His compendium of literary works include: The Principles and Power of Vision; Understanding the Purpose and Power of Woman; Understanding the Purpose and Power of Prayer; Rediscovering the Kingdom; Keys for Marriage; Power of Character in Leadership; The Purpose and Power of Love and Marriage; Kingdom Principles: Preparing for Kingdom Experience and Expansion; Spirit of Leadership; The Purpose and Power of Praise and Worship; The Most Important Person on Earth; Understanding Your Potential: Discovering the Hidden You; Waiting and Dating: A Sensible Guide to a Fulfilling Love Relationship; Understanding Your Place in God’s Kingdom; Fatherhood Principle; Understanding the Purpose and Power of a Man; Single, Married, Separated and Life after Divorce; the Myles Munroe 365 Day Devotional; and many, many more. At his death he authored or co-authored over 100 books, and wrote from various publications, Bibles, and online magazines.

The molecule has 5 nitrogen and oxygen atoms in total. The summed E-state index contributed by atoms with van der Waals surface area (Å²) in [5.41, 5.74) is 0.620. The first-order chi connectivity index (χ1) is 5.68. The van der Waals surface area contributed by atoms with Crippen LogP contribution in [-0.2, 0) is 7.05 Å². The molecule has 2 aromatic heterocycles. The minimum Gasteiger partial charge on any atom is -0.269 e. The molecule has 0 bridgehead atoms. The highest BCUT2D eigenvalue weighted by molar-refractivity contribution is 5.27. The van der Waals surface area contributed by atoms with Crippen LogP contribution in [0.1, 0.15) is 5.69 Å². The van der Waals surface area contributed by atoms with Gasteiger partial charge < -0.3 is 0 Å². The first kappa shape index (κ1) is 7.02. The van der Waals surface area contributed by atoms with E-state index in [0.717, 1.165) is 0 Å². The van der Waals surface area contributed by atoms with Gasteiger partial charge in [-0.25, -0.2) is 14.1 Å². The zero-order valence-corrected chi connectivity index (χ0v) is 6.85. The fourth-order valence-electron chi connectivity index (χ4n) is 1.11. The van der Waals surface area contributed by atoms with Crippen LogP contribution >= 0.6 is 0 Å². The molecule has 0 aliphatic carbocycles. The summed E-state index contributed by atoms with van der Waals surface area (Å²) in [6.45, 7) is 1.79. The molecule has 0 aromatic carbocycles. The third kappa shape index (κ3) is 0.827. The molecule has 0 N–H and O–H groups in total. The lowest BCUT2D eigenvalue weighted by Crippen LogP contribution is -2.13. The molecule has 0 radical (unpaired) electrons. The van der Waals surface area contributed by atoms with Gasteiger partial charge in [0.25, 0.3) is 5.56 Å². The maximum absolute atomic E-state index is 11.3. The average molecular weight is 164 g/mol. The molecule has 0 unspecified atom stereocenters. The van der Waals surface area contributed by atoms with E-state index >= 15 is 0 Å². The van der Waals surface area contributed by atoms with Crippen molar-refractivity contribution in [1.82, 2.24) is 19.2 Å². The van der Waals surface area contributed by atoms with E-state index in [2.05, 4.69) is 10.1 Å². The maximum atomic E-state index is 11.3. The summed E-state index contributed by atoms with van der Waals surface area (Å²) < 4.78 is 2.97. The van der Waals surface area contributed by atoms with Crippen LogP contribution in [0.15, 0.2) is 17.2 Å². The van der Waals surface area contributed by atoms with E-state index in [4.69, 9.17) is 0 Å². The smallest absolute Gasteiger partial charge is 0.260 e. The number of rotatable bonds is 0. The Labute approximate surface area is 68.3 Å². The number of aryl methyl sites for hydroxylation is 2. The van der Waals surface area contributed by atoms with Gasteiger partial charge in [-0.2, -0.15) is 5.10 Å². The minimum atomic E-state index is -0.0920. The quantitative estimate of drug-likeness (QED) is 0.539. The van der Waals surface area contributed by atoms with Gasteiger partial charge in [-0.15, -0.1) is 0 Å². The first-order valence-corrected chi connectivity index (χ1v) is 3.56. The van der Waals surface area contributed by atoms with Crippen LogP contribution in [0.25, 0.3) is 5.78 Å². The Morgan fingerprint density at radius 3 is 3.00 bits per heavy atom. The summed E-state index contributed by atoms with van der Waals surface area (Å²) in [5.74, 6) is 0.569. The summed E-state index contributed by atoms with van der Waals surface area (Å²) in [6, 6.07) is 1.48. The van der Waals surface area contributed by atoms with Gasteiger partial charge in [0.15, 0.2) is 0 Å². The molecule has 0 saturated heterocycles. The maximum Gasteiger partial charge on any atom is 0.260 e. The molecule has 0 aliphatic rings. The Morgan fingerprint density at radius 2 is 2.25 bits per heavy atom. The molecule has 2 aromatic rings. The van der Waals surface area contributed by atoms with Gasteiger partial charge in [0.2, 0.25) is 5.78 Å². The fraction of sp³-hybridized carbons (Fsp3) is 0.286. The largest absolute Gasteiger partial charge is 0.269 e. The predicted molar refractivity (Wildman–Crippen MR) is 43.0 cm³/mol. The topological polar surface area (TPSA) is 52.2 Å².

Dr. Munroe was born on April 20, 1954 and was a lifetime resident of the Bahamas. He graduated from Oral Roberts University in 1978 with a Bachelor of Fine Arts, Education and Theology in 1978. He earned his Master’s Degree in Administration from the University of Tulsa in 1980. He has received many honorary doctoral degrees and briefly served as an adjunct professor of the Graduate School of Theology at ORU.